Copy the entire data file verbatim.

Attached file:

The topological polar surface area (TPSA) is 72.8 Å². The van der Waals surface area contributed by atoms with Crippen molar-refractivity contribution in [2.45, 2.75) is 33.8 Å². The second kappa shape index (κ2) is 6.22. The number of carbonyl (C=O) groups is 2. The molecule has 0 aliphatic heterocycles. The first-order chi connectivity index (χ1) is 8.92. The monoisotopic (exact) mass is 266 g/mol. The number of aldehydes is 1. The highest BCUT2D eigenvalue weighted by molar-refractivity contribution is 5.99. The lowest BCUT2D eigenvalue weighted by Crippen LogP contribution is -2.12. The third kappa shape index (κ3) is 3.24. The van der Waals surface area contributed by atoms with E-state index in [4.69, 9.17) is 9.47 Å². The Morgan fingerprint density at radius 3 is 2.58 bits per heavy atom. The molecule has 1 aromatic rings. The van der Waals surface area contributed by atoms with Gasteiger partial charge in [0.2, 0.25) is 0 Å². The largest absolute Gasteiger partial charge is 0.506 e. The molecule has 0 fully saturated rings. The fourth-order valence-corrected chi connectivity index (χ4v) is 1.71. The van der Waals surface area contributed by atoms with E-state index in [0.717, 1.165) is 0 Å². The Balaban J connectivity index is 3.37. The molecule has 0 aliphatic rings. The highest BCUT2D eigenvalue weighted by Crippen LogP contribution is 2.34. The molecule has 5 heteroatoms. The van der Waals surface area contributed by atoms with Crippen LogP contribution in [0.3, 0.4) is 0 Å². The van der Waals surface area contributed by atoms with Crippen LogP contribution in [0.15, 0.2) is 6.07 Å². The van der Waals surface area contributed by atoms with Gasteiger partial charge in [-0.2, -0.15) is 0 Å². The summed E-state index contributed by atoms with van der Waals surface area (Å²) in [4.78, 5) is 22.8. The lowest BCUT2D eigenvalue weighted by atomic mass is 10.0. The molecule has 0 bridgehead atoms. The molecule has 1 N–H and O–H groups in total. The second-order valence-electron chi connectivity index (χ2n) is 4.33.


The topological polar surface area (TPSA) is 72.8 Å². The van der Waals surface area contributed by atoms with Crippen molar-refractivity contribution in [2.45, 2.75) is 33.8 Å². The second kappa shape index (κ2) is 6.22. The number of carbonyl (C=O) groups is 2. The molecule has 0 aliphatic heterocycles. The first-order chi connectivity index (χ1) is 8.92. The monoisotopic (exact) mass is 266 g/mol. The number of aldehydes is 1. The highest BCUT2D eigenvalue weighted by molar-refractivity contribution is 5.99. The lowest BCUT2D eigenvalue weighted by Crippen LogP contribution is -2.12. The third kappa shape index (κ3) is 3.24. The van der Waals surface area contributed by atoms with E-state index in [4.69, 9.17) is 9.47 Å². The Morgan fingerprint density at radius 3 is 2.58 bits per heavy atom. The molecule has 1 aromatic rings. The van der Waals surface area contributed by atoms with Gasteiger partial charge in [0.2, 0.25) is 0 Å². The largest absolute Gasteiger partial charge is 0.506 e. The molecule has 0 fully saturated rings. The fourth-order valence-corrected chi connectivity index (χ4v) is 1.71. The van der Waals surface area contributed by atoms with E-state index in [0.717, 1.165) is 0 Å². The Balaban J connectivity index is 3.37. The molecule has 0 aliphatic rings. The highest BCUT2D eigenvalue weighted by Crippen LogP contribution is 2.34. The molecule has 5 heteroatoms. The van der Waals surface area contributed by atoms with Crippen LogP contribution in [0.3, 0.4) is 0 Å². The van der Waals surface area contributed by atoms with Crippen LogP contribution in [0.15, 0.2) is 6.07 Å². The van der Waals surface area contributed by atoms with Gasteiger partial charge in [-0.2, -0.15) is 0 Å². The summed E-state index contributed by atoms with van der Waals surface area (Å²) in [4.78, 5) is 22.8. The lowest BCUT2D eigenvalue weighted by atomic mass is 10.0. The molecule has 0 bridgehead atoms. The molecule has 1 N–H and O–H groups in total. The second-order valence-electron chi connectivity index (χ2n) is 4.33.